Thanks, Rubber Ducky.

There’s a lot I really like about this painting.

It was always going to win my heart just by virtue of the subject matter, but there are a number of lessons I learned while painting this that will help me as I move forward. So I owe this ducky a small debt of gratitude.

Lesson 1:  Know your paint.
Not in a take-it-out-to-brunch kind of way, but in a geeky, technical and theoretical way. I’ve been doing a lot of reading up on paint brands and pigment mixes over the last few weeks and understanding what pigments are used within a tube of paint can really save a lot of time and headaches during the painting process.

That’s all I’ll say about this now, but for those readers who thirst for more theory, look out for my next ‘First-rate Finds’ post. I’ll go into a bit more detail about the make-up of paint colours there.

2: 95% is actually 100%
There were a number of times during the painting of this that I ignored my inner painter’s voice (let’s call him Pablo) and paid the price.

Usually, I was about one brush stroke too late. I’d be painting away, get 95% through a section, and go to ‘touch up’ a line or an edge. Pablo would say, “You sure you need to do that, Fiona?” – just as I put that last brush stroke in. The paint would mix with the colours around it, and what definition was there would be lost – along with the spontaneity of the previous strokes. It would have been better left untouched at 95%.

Even as I wiped back and corrected these mistakes, I had to feel a bit encouraged: At least Pablo is audible these days. In the past, I’d faff around, over-correcting everything in sight and then wonder how I could ever achieve a more painterly looking painting. Maybe in another twelve months me and Pablo will be so in-synch we’ll be finishing one another’s sentences.

3: Trust your instincts and wait it out


At this point in proceedings I was on the cusp of feeling disappointed. My oranges seemed to lack pop. My colour mixing looked fine on my palette, but self-doubt was starting to swell. In much the same way as last week’s painting was only ever going to come together in the closing stages, I figured I wouldn’t know until I’d filled the background in. Backing myself was a good move. The background really made the difference.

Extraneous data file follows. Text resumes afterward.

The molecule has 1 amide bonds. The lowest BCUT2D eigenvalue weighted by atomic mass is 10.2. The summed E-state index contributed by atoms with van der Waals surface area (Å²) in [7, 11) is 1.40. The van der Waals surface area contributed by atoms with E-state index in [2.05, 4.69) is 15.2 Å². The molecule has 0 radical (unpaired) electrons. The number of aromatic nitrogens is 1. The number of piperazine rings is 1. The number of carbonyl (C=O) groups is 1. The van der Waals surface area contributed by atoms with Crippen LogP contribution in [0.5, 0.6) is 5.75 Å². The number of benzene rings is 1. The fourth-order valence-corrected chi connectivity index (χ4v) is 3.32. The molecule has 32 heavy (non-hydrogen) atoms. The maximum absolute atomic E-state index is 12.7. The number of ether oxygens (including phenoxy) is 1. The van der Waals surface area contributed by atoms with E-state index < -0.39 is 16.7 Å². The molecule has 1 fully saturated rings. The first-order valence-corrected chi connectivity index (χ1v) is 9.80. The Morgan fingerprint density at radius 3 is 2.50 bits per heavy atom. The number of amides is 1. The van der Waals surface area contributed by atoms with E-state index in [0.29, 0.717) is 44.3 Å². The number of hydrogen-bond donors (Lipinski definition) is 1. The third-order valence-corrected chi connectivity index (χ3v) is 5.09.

4: Stop stewing and just fix it already
I knew when I mixed my background that I’d planned poorly. I’d made the background surface slightly yellow-grey, to offset the blues, but the shadows I’d painted in earlier were a blue-grey. The combination didn’t appear convincing to me. And the bluish shadows at the back were blending with the blue cloth too much for my liking.

I wanted this painting to be finished, but I knew I’d never look at it without hearing Pablo saying, “You know, those shadows would look better if they matched the tone of the surface area more… pity you didn’t just fix it when it was right there on your easel.  Maybe Pablo can be a bit too audible… 

Bath Time – 15 x 15cm (6 x 6″) oil painting on panel

So I exchanged my blue shadows for yellower ones, and now I’m happier with the end result. So’s Pablo.


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5 thoughts on “Thanks, Rubber Ducky.

  1. Love the final result, particularly the changes in the top towel that appear to have occurred. Definitely interesting reading about your process as I often frustrate myself when I am able to get back around to art, as I feel my skill set and inner Pablo seem to shrink away over time.


    1. Thanks for your comments Erika, I’m glad the ducky has another fan. I get what you mean about skills and inner Pablo (😂) falling away the less you use them… Before I started pursuing painting on a regular, almost daily basis I often felt pretty out of my depth. It’s only been in recent months that Pablo and I have come to occupy a closer wavelength. Thanks for stopping by – good luck with your art and may Pablo revisit you soon!

      Liked by 1 person

  2. I giggled through this post. All I can say is yup…I have no idea what my voices name is, but it says the same kind of things. I am starting to listen.

    Liked by 1 person

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